Seemingly everywhere we look, new products are being advertised to athletes, each with the promise of improving performance, supplying greater amounts of energy, and reducing recovery time. However, not every product is created equally, or is right for every athlete. As a beginning or veteran runner, which products are right for you, and which should you avoid?
Perhaps the most ubiquitous item in a runner’s arsenal is the energy bar. The sports nutrition industry is booming, with a number of bar varieties, flavors, shapes, sizes, and ingredients available. These bars range from 200 – 400 calories, and are meant to be consumed before or during exercise. Typically high in simple carbohydrates in order to provide quick bursts of energy, ingredients such as simple sugars, syrups, and caffeine are the norm. For the beginning runner, energy bars are generally not necessary since they often provide more calories than are being burned. Instead, beginners should opt for whole food sources of energy such as apples, bananas, or whole grain bread.
Protein bars, which typically contain 10 – 20 g of protein, are mean to be consumed post-exercise to repair damaged muscles. Most often geared towards athletes such as weight lifters, protein bars are commonly consumed by athletes wishing to add bulk to their frames. Protein sources include soy, whey, or pea proteins, each of which may be problematic for people with certain food allergies. Like energy bars, protein bars also contain excess sugar and carbohydrates, which is not necessary for runners completing runs shorter than 12 – 16k.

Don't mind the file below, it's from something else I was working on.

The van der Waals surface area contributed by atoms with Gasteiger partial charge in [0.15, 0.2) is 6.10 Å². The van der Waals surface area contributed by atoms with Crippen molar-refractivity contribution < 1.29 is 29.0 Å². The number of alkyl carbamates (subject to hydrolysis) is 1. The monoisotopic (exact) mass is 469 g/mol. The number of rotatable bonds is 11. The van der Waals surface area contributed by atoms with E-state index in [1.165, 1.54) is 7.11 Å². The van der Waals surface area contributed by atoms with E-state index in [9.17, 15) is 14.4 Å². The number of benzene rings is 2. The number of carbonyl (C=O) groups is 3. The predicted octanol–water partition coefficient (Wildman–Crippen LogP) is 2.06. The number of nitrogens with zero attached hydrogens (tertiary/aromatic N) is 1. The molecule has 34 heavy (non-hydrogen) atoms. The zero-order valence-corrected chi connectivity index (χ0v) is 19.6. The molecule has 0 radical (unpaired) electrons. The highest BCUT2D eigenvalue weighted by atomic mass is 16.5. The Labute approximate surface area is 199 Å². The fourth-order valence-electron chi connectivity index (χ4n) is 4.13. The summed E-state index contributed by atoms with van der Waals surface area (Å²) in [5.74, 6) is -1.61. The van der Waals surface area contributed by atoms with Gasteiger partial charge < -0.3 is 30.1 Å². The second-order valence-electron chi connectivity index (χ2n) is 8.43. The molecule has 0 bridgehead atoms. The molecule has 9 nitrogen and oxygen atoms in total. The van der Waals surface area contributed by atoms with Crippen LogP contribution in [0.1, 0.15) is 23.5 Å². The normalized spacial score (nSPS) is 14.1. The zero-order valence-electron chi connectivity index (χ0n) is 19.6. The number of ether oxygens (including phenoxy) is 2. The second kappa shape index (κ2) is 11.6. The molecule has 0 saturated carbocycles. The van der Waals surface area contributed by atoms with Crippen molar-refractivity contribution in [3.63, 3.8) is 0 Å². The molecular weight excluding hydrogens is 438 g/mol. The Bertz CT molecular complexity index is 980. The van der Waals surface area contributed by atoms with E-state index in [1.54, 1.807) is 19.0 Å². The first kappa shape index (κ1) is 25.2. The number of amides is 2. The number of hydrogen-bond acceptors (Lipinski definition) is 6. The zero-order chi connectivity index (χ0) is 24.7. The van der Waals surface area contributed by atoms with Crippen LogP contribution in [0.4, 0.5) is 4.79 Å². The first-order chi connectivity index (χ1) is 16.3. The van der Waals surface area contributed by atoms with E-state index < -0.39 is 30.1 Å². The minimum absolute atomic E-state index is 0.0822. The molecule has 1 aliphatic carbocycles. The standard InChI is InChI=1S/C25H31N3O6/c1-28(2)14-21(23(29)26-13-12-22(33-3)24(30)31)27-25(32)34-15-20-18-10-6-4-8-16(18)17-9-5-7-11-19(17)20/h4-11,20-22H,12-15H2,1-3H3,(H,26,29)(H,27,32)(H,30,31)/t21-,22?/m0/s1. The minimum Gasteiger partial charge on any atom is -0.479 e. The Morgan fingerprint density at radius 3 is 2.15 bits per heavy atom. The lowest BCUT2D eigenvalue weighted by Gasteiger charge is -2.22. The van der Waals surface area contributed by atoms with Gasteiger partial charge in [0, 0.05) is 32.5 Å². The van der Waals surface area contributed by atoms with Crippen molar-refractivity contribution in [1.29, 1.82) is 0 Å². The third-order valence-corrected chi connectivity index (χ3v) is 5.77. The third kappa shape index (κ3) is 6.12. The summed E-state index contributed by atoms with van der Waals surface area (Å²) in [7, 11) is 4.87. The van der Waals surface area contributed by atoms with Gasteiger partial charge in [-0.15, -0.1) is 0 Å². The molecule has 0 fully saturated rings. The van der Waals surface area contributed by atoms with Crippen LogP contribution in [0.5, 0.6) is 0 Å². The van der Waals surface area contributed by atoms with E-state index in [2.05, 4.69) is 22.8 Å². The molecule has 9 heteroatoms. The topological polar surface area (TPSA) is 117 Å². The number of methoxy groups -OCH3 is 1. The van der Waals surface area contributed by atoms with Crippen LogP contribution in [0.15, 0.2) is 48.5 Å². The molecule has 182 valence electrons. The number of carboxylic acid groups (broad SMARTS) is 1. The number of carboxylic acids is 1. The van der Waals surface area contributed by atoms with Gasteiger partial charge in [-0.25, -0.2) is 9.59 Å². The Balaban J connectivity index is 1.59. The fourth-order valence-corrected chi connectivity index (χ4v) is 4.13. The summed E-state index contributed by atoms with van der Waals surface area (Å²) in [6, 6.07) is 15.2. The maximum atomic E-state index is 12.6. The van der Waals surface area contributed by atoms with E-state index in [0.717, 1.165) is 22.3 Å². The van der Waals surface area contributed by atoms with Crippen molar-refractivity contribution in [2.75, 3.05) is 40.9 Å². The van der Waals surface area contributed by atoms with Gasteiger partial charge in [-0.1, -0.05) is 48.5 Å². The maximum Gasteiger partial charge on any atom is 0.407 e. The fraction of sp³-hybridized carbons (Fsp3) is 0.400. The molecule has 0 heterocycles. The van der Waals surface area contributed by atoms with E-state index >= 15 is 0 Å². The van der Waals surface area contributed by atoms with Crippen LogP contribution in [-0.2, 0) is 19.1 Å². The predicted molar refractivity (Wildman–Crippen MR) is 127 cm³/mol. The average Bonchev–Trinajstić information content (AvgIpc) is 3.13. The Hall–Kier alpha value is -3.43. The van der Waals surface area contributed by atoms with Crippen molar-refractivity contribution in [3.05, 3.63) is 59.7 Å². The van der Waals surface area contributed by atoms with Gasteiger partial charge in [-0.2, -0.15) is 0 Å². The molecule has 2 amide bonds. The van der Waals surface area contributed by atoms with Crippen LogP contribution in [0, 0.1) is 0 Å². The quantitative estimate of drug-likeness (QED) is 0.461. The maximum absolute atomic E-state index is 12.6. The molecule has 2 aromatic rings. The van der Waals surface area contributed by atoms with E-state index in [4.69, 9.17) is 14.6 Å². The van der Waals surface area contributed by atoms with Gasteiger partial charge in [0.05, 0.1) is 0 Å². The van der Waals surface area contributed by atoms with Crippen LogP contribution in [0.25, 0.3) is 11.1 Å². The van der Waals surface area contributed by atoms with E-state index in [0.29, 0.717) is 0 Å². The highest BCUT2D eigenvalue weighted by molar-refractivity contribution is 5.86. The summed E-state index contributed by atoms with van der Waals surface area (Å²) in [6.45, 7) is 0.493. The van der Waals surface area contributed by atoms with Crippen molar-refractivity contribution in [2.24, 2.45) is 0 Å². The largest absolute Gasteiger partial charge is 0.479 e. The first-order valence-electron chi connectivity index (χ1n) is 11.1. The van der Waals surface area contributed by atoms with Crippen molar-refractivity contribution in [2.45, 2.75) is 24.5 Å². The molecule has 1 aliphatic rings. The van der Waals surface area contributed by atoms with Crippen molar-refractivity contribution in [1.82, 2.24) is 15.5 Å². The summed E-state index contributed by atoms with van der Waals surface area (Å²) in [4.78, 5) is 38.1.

A number of companies are promoting bars deemed “alternative” to traditional energy or protein bars. These bars contain fewer ingredients, are lower in calories, and are from whole food sources, such as dates, nuts, and fruit, without added ingredients like cane syrup or brown rice syrup. Alternative bars provide protein, carbohydrates, and fiber, and are highly recommended for beginners who seek a quick and easy snack before or after working out.
Energy Gels and Chews
When walking into a local running store, one may be overwhelmed by the multitude of prepackaged gels, gummies, and jelly beans available. These items, found in every flavor, are necessary for athletes exercising for 90 minutes or longer. Containing a number of simple sugars such as maltodextrin, dextrose, and sucrose, as well as caffeine, gels, chews, and beans are meant to quickly replenish glycogen stores in spent muscles to fuel sustained efforts. These items are not necessary for beginning runners.
When an athlete sweats, he or she loses minerals such as potassium and sodium, both of which are necessary for everyday functions, including cardiac and neurological processes. Every runner can benefit from replacing lost electrolytes during and after exercise. However, beginning runners should look for products that are low in unnecessary ingredients, such as added sugars. A multitude of hydration solutions are available in many forms, such as powders and effervescent tablets, that can replenish lost electrolytes without unnecessary calories.